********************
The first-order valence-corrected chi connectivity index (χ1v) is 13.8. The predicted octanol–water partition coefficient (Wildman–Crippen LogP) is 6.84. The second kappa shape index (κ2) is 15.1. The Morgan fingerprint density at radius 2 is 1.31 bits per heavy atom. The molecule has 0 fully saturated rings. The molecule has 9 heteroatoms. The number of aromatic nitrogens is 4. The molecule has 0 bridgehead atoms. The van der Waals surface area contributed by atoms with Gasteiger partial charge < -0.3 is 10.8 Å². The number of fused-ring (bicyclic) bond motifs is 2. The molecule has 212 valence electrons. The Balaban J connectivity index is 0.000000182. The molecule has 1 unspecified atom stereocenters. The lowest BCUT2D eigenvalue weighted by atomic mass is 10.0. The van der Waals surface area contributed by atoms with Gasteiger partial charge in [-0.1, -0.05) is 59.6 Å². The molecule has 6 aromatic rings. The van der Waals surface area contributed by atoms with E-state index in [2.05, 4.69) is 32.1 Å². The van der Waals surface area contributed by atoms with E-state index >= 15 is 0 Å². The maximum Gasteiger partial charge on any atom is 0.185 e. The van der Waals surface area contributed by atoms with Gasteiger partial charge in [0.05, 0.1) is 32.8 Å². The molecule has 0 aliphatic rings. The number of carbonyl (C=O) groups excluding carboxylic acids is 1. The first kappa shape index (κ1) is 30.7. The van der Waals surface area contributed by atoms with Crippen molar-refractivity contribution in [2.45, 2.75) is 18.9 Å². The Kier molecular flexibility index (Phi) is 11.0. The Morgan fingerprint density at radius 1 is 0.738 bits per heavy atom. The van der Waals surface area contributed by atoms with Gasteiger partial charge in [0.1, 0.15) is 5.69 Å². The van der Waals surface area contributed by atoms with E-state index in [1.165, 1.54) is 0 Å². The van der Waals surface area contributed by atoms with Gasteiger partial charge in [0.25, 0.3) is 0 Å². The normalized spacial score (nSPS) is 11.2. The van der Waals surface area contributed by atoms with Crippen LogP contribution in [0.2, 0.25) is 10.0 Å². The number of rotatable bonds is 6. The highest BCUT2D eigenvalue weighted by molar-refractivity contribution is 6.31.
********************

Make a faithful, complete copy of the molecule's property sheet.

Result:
The first-order valence-corrected chi connectivity index (χ1v) is 13.8. The predicted octanol–water partition coefficient (Wildman–Crippen LogP) is 6.84. The second kappa shape index (κ2) is 15.1. The Morgan fingerprint density at radius 2 is 1.31 bits per heavy atom. The molecule has 0 fully saturated rings. The molecule has 9 heteroatoms. The number of aromatic nitrogens is 4. The molecule has 0 bridgehead atoms. The van der Waals surface area contributed by atoms with Gasteiger partial charge < -0.3 is 10.8 Å². The number of fused-ring (bicyclic) bond motifs is 2. The molecule has 212 valence electrons. The Balaban J connectivity index is 0.000000182. The molecule has 1 unspecified atom stereocenters. The lowest BCUT2D eigenvalue weighted by atomic mass is 10.0. The van der Waals surface area contributed by atoms with Gasteiger partial charge in [-0.1, -0.05) is 59.6 Å². The molecule has 6 aromatic rings. The van der Waals surface area contributed by atoms with E-state index in [2.05, 4.69) is 32.1 Å². The van der Waals surface area contributed by atoms with E-state index >= 15 is 0 Å². The maximum Gasteiger partial charge on any atom is 0.185 e. The van der Waals surface area contributed by atoms with Gasteiger partial charge in [0.05, 0.1) is 32.8 Å². The molecule has 0 aliphatic rings. The number of carbonyl (C=O) groups excluding carboxylic acids is 1. The first kappa shape index (κ1) is 30.7. The van der Waals surface area contributed by atoms with Crippen molar-refractivity contribution in [2.45, 2.75) is 18.9 Å². The Kier molecular flexibility index (Phi) is 11.0. The Morgan fingerprint density at radius 1 is 0.738 bits per heavy atom. The van der Waals surface area contributed by atoms with Gasteiger partial charge in [0.1, 0.15) is 5.69 Å². The van der Waals surface area contributed by atoms with E-state index in [1.165, 1.54) is 0 Å². The van der Waals surface area contributed by atoms with Gasteiger partial charge in [0.25, 0.3) is 0 Å². The normalized spacial score (nSPS) is 11.2. The van der Waals surface area contributed by atoms with Crippen LogP contribution in [0.2, 0.25) is 10.0 Å². The number of rotatable bonds is 6. The highest BCUT2D eigenvalue weighted by molar-refractivity contribution is 6.31.